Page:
4. Here it is so far. I've put it away from immediate viewing in case it is not accurate enough. It looks possible, but definitely an unusual setup.
  5. The discussion is like that from GSP as well! It will hopefully not stick with confusing patterns for the models for the remainder of the springtime. Looking at the current overview, the additional layers of complexity are evident! .LONG TERM /THURSDAY THROUGH SUNDAY/... As of 306 AM EDT Monday: You would be hard-pressed to find a fcst with bigger differences between the model guidance out on days 5-7 than what we are presented with this morning. Before we get to that, we still have decent agreement for Thursday with a cold front running up against the mtns early in the day, warranting a chance over the mtns for the first half of the day. The guidance agrees the front will weaken and cross the rest of the fcst area dry in the afternoon, but not early enough to keep temps from making it back into the lower 80s over the Piedmont regions. The cooler air will finally make it into the region for Friday, with temps returning to normal, or maybe slightly below normal. From that point onward, though, the operational models diverge wildly and significantly as we get into next weekend, with both models sticking to their guns. In the near corner we have the GFS which has dry sfc high pressure moving slowly over the southeast and Carolinas with zonal flow aloft and a srn stream system hanging back over nrn Mexico. In the far corner we have the ECMWF with a progressive srn stream system that appears to feed on a tropical connection to develop widespread heavy rain and possible flash flooding associated with low pressure moving up the spine of the Appalachians. Wow. Needless to say, confidence is low. In this situation, we prefer to stick close to the previous fcst, the guidance from WPC, and the model blends until a consensus starts to form, so we will keep a chance of rain with temps near normal, which may seem unpalatable, but right now there are no good, safe bets. We look forward to a resolution.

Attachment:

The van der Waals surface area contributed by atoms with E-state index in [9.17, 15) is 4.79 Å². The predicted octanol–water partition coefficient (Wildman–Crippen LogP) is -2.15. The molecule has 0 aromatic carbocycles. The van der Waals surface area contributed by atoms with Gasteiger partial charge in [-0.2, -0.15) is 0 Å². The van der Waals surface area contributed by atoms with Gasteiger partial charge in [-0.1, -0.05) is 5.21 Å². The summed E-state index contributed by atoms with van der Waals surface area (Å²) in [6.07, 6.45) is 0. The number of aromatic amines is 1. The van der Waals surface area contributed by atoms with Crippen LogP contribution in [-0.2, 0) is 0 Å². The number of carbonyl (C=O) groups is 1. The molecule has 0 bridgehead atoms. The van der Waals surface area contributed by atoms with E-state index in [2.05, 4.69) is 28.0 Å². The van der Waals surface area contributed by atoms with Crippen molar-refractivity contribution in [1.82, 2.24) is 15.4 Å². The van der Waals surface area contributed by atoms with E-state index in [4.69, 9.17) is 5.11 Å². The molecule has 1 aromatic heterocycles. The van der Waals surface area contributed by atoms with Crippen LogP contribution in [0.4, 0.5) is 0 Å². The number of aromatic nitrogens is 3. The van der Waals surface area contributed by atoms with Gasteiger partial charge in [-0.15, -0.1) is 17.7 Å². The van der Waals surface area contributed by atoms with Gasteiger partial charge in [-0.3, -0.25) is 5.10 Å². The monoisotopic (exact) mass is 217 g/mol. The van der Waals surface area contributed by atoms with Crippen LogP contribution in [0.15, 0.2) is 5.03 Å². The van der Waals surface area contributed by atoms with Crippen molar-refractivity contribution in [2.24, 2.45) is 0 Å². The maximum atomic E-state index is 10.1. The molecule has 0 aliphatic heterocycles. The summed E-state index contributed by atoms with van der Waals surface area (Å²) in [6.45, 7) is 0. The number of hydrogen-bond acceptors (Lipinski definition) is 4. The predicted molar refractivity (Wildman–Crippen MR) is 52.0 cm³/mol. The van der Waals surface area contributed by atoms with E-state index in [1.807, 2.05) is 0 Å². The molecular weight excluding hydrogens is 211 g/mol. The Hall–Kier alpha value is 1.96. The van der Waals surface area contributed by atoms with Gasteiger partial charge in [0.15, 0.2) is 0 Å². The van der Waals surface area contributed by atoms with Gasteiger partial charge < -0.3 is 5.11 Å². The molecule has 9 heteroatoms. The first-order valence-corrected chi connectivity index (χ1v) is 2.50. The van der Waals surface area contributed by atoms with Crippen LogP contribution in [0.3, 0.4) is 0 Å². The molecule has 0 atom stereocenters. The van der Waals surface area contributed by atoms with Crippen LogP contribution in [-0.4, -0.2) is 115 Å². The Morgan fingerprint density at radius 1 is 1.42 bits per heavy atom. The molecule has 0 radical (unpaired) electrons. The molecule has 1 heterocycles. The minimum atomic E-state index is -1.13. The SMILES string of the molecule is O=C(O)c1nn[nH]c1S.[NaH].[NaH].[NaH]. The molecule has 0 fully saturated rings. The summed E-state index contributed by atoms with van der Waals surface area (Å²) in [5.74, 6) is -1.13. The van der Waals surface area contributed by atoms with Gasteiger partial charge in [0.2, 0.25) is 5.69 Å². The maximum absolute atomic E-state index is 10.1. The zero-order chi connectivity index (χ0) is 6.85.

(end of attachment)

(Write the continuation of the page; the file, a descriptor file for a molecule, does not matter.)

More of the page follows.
6. https://www.sendspace.com/file/uc1lhr Very relaxing and beautiful as well!! i agree that it is surprisng to see the clouds hold through all of the daylight hours!